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  • *Pseudofossils ( Inorganic objects , markings, or impressions that resemble fossils.)

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  1. Mainefossils

    Leighton Fm Fossil ID - Bryozoa?

    This specimen was from my most recent collecting trip. It is from the Leighton Formation, which is Pridoli, Silurian. It was suggested by @Tidgy's Dad that it is likely a cryptosome, but I was hoping for a third opinion. The following pictures show the specimen. I have already posted some of these pictures, but have added scale (finally). The first two are of the two pieces of the specimen - I refer to the top image as the "external mold" in reference to the Nuculites bivalve next to it, and the second as the "cast". The last is a close up of the "feathery" section on the end.
  2. I finished this prep of a trilo-cephalon a week ago. I kept forgetting to post it, but I finally remembered today. This is an Acaste zerinae cephalon. It is from Leighton Formation, pre usual. It is missing a small chip of the right eye - I unfortunately didn’t notice its absence till I returned home. It’s a shame, this guy would have been completely whole if I had found it. On the plus side, this guy’s a very nice color in the sun - a kind of bluish. The other trilo-bits - including another cephalon - all were a brownish color. Makes this one a bit more special. The
  3. Mainefossils

    Unknown fossil

    Fossil forum, I recently found an interesting fossil. I was thinking coral or bryozoan, but was unable to identify it correctly. It is from the Leighton Fm Maine (again), which is Silurian. Any help would be greatly appreciated. Here are some pictures of it:
  4. I was able to take another trip to the Leighton Formation today! It's been a while since I've been able to visit (months and months), but I've finally been able to. Unfortunately, during the winter the place is completely covered in snow and ice. Not really the best collecting conditions... My last trip there was in August of last year, and the spring has been very busy. Today it was time. It was supposed to be overcast with a chance of rain, but it came out sunny and bright. Absolutely beautiful day out. The collecting was very g
  5. In this thread, I hope to share numerous examples of the ostracods of the Leighton Formation. As I identify them to at least genus level, if not species, I hope to post them here. If anyone has a better suggestion for the id, please let me know. First up is a cast of a left valve, female, Hemsiella maccoyianna sulcata. Length is approximately 900 microns. Literature on the subspecies: Copeland, M. J. (1964) Canadian Fossil Ostracoda, Some Silurian Species. Geological Society of Canada 117. https://emrlibrary.gov.yk.ca/gsc/bulletins/117.pdf Martinsson,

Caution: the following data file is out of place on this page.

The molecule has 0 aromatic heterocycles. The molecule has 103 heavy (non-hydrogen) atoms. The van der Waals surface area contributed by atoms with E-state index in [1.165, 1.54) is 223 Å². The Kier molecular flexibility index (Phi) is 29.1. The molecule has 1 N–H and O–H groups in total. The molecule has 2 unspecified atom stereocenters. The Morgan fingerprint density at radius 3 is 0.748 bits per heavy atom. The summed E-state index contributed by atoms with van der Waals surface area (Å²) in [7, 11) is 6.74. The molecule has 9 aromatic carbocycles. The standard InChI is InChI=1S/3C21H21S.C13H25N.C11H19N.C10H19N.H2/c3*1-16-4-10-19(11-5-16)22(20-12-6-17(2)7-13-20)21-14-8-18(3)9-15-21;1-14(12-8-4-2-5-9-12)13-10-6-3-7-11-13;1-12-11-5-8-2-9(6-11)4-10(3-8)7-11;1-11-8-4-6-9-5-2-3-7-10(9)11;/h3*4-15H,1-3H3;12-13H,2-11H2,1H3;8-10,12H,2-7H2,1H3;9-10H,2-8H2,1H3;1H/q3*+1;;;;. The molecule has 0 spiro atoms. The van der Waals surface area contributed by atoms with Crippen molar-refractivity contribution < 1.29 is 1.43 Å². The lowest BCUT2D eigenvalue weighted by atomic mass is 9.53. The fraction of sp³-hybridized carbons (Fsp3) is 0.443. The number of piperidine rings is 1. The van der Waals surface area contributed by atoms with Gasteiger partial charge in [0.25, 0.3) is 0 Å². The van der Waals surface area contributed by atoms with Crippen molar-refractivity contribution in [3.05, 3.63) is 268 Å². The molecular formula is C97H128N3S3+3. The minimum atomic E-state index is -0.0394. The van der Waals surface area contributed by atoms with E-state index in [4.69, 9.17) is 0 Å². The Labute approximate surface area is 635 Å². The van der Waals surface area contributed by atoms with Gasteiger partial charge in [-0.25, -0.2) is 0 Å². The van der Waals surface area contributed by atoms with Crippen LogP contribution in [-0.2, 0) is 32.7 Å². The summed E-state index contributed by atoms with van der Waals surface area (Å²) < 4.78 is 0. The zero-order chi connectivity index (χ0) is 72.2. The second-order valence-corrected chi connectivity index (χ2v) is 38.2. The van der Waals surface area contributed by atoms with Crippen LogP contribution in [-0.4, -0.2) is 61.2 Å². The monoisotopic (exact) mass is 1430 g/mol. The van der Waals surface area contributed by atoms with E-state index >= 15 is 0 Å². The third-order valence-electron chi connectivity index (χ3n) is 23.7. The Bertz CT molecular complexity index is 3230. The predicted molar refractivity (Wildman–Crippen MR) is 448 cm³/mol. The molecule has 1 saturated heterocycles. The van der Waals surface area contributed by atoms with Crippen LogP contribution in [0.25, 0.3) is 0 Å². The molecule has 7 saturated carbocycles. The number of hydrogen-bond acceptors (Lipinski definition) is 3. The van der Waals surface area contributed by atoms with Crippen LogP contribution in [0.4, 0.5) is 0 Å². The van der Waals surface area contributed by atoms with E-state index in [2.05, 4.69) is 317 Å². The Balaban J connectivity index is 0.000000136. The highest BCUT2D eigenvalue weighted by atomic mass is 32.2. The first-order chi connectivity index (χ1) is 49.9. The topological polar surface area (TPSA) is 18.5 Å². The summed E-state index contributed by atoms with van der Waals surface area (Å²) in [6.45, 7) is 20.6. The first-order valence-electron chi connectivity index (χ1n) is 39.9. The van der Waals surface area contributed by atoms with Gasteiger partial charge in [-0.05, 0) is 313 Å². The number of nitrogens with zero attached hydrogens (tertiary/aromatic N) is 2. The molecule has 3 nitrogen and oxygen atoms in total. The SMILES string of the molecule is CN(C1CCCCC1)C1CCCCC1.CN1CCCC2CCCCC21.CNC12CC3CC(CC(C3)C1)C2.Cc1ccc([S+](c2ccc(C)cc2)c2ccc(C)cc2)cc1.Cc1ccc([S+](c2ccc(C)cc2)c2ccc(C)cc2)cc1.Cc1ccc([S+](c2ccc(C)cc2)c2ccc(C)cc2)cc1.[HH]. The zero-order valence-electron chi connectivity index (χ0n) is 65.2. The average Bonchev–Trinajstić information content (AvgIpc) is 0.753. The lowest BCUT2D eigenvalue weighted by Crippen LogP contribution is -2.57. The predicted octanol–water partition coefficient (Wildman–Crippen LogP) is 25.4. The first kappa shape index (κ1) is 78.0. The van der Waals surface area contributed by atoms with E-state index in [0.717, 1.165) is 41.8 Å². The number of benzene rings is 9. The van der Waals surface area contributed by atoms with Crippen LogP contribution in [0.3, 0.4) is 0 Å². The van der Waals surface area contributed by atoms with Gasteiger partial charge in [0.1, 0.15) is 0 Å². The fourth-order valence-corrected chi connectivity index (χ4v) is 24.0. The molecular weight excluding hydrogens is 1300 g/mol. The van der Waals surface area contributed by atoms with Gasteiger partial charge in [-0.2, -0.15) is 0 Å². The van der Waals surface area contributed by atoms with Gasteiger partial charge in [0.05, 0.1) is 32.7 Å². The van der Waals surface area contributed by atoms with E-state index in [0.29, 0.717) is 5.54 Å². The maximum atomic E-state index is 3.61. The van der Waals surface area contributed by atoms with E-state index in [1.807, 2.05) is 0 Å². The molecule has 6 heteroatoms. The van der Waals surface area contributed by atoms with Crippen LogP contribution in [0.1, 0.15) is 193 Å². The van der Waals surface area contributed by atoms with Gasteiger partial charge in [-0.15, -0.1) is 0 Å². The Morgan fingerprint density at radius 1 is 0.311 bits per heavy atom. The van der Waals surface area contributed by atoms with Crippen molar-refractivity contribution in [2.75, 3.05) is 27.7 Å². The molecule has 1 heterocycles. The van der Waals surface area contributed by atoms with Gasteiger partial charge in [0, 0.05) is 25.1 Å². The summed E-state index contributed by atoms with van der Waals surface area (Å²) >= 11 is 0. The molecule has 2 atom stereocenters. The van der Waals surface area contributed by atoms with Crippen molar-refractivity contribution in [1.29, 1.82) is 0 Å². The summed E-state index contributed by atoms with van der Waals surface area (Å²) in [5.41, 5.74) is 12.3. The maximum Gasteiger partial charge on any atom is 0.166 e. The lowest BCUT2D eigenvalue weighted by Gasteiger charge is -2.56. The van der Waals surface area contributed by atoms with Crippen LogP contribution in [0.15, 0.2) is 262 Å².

6. Charred Fossils Provide Clues about Early Terrestrialization Paleobotanist Ian Glasspool investigates wildfires to elucidate Earth’s ancient history, Colby University News Pertica quadrifaria: Maine's State Fossil Yours, Paul H.
  7. I am really puzzled on this new one, I have explored phyllocarids, trilobites, and many others, and can't seem to find a good match for it. I am not absolutely positive it is a fossil though, just the surface texture and way it prepped makes me think it is. It is from the Leighton Fm, which is Silurian, Pridoli. When I first started prepping this, I was under the impression that this was the internal mold of a Chonetes bastini, which is why I started on it. I soon discovered though that it couldn't be from a brachiopod, and now I am stumped on it. The first specimen is completely
  8. Mainefossils

    Phyllocarid valve?

    This morning I split this shale (technically it fell apart on me), and found this interesting little fossil. I was thinking that there was a possibility of it being a phyllocarid valve, but I have never seen one. This also raises a question that I have been wondering - how do you differentiate between a phyllocarid and a bivalve valve when the tail is absent? What raised my suspicions on this specimen are the raised bumps on the external mold and the depressions on the cast. The pictures below are of the specimen. The first shows the cast/internal mold, and the second the externa
  9. Mainefossils

    Mainefossil's Documents